Oil Tanker Spill Statistics 2019 Special edition: 50 years of data


This year's edition of ITOPF’s annual Oil Tanker Spill Statistics publication presents 50 years of data on accidental marine spills of oil from tankers.

ITOPF first began compiling statistics in the mid-1970s in response to the lack of reliable information on the number of oil spills from tankers occurring throughout the world. It was known that oil was being spilt but it had not been established with any accuracy how, when, where, why, or how much. ITOPF, with the owners of almost all the world’s tanker tonnage as its Members, was in a unique position to gather this information. Following an initial pilot exercise, ITOPF’s data collection programme was officially launched in 1974, collating data from 1970. Today, ITOPF continues to gather information from shipping and other specialist publications, as well as from vessel owners, their insurers and ITOPF’s own experience at incidents.

A snapshot of Oil Tanker Spills in 50 years (1970-2019)

Spills are recorded in over a hundred countries, territories and regions around the world.

Map of spills (>7 tonnes) from 1970 to 2019

Major oil spills in history

The largest tanker oil spill in history is the ATLANTIC EMPRESS.

The 20 largest spills that have occurred since the TORREY CANYON in 1967. PRESTIGE, EXXON VALDEZ and HEBEI SPIRIT are included for comparison.

ITOPF Attended 3 in 4 of the major oil spills.

Global Oil Spill Trend

Over the last 50 years, there has been a marked downward trend in oil spills from tankers. The average number of spills per year in the 1970s was about 79 and has now decreased by over 90 percent to a low of 6.

Number of spills (>7 tonnes) from 1970 to 2019

Number of spills

Over 1800 spills have been recorded since 1970. The yearly average recorded for both medium (7–700 tonnes) and large spills (>700 tonnes) this decade is less than a tenth of the average recorded in the 1970s.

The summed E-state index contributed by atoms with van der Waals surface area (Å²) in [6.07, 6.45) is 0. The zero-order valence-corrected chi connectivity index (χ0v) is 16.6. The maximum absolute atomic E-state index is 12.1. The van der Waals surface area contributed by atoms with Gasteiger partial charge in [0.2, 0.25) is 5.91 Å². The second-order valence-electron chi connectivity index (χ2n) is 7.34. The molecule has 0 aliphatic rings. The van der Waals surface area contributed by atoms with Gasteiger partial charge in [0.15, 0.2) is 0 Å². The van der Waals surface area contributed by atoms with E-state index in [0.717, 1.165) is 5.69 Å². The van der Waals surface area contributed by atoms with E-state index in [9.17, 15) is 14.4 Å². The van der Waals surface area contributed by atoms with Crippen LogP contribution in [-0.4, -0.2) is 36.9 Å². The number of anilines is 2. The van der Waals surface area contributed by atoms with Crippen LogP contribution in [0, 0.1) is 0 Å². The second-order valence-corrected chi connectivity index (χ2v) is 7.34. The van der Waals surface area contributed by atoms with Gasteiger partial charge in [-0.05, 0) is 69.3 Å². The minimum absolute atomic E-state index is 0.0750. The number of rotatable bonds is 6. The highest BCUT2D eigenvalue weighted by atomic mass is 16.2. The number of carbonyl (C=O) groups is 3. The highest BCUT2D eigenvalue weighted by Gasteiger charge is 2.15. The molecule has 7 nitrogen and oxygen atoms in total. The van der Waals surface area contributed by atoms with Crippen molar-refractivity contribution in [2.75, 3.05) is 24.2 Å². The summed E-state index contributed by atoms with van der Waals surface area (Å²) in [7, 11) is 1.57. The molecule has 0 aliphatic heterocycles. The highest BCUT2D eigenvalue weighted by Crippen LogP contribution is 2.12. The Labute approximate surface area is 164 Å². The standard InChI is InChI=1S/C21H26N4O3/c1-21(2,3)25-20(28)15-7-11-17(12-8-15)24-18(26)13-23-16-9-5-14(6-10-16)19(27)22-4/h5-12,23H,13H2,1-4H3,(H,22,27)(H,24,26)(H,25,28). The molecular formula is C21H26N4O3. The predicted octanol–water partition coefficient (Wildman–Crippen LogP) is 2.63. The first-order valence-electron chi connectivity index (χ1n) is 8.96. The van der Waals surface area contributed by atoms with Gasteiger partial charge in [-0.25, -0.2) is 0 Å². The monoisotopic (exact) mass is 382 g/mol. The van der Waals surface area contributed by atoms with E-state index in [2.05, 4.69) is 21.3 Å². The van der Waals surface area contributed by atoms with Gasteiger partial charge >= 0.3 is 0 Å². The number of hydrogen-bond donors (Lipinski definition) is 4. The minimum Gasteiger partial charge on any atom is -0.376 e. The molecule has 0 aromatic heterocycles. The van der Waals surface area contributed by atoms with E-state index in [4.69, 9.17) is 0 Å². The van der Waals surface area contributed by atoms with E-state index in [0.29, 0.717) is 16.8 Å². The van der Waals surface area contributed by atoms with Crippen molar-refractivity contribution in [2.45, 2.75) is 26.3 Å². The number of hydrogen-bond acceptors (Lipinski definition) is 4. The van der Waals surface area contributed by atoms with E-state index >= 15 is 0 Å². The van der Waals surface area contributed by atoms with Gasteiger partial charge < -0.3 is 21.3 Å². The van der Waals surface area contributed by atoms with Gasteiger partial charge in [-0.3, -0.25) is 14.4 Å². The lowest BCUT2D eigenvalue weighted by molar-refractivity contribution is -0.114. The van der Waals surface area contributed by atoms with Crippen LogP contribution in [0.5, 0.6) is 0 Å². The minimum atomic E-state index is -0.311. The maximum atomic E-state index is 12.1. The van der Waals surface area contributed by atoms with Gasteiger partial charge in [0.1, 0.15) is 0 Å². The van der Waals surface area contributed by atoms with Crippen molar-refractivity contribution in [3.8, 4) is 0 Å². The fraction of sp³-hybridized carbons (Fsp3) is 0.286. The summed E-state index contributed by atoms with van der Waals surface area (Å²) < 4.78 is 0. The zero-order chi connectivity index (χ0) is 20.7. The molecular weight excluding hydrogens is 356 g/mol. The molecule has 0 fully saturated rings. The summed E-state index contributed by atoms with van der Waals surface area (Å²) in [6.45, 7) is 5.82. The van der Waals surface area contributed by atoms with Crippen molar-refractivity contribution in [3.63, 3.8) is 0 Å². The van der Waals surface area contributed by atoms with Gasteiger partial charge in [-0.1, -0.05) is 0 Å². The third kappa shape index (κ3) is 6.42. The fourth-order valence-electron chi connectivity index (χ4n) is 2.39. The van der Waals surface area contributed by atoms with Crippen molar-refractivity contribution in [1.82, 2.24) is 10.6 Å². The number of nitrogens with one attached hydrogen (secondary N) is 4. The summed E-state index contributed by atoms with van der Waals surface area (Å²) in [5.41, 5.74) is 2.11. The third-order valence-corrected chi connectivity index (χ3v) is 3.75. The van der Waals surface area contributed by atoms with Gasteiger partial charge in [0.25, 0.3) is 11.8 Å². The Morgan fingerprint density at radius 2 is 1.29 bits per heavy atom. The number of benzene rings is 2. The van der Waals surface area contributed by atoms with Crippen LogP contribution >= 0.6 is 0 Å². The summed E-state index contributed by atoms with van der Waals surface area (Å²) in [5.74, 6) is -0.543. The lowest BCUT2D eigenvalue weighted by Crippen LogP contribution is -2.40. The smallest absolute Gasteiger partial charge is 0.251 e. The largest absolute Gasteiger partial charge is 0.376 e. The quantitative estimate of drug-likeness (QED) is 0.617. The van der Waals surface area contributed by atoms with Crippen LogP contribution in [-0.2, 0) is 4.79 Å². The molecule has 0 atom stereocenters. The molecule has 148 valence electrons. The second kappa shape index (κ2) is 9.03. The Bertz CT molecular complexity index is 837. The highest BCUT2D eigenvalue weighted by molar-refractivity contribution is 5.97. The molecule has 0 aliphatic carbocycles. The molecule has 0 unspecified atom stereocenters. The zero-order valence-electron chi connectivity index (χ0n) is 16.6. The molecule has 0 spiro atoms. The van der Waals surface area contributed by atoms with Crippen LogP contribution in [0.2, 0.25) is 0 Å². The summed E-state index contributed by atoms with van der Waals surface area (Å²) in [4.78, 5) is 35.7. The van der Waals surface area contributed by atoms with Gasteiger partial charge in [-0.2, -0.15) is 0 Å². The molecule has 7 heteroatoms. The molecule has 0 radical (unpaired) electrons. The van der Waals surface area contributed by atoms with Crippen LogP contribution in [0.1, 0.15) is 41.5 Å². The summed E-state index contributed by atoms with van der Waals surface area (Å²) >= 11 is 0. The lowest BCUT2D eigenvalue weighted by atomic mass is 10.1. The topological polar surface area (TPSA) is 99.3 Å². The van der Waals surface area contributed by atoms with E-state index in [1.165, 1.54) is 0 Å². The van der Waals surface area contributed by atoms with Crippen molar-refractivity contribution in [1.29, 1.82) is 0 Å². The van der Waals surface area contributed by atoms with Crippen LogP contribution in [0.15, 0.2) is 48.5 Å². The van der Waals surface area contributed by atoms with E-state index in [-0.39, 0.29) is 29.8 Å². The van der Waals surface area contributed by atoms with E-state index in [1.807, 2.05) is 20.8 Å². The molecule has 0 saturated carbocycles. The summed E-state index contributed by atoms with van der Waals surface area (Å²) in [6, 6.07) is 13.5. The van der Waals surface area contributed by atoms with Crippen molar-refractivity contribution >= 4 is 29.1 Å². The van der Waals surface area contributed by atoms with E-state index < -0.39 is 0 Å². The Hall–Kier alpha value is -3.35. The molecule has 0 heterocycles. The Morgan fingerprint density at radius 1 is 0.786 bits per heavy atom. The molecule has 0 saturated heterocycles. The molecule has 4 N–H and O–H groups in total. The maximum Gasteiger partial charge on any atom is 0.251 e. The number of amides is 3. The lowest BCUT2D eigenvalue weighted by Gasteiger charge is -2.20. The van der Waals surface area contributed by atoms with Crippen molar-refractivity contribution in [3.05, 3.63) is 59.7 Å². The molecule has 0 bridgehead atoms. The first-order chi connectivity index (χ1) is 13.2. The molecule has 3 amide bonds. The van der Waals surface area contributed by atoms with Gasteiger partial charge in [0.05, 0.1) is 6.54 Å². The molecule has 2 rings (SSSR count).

Number of medium (7–700 tonnes) and large (>700 tonnes) spills per decade

The lowest annual number of spills was recorded in 2019 and the highest in 1974.

Quantities of oil spilt

Approximately 5.86 million tonnes of oil have been lost as a result of tanker incidents globally since 1970. However, there has been a significant reduction in volume of oil spilt through the decades. The total amount spilt per decade has reduced by about 95% since the 1970s.

A few large spills are responsible for most of the oil spilt annually or in a decade.

Quantities of oil spilt 7 tonnes and over (rounded to nearest thousand)

An interesting pattern of alternating sharp decline and stability can be observed for average volume of oil spilt per decade. Nonetheless, quantity of oil spilt in a particular year or a decade is unpredictable, and trend can be hugely distorted by a single large spill.

Quantities of oil spilt per decade

Causes of spills

The most frequent causes of oil spills are Allisions/Collisions and Groundings.

However, the proportion of Groundings has decreased over the decades, making Allisions/Collisions the current most frequent cause of spills.

Cause of spills per decade

Current trends – the 2010s

When the frequency of spills for this decade alone is reviewed, the usual fluctuations in yearly values within a decade can be seen. As expected, these differences are not as vast as they are for some years in previous decades. As number of spills recorded per year nears zero, the fluctuations are decreasing and the downward trend in yearly average number of spills per decade is likely to slowly stabilise.

The yearly average number of spills for this decade has decreased to a low of 6.2, which marks a 66% drop from last decade’s average.

Number of spills (>7 tonnes) from 2010-2019

Today, about 99.99% of oil transported by sea arrives safely at its destination. The positive reports on trends in oil tanker spills endorse the hard work by governments and industry in improving safety and standards of operations.

* Data relates to spills of 7 tonnes and over from 1970-2019.


Information is gathered from published sources, such as the shipping press and other specialist publications, as well as from vessel owners, their insurers and from ITOPF’s own experience at incidents. While we strive to maintain precise records for all spill information, we cannot guarantee that the information taken from the shipping press and other sources is complete or accurate. The number of incidents, volumes of oil spilt and causes of incidents are based on the most up to date information. From time to time, data is received after publication and, in which case, adjustment to previous records may be made. Consequently, the information provided, should be viewed with an element of caution.

Copyright © ITOPF: All rights reserved 2020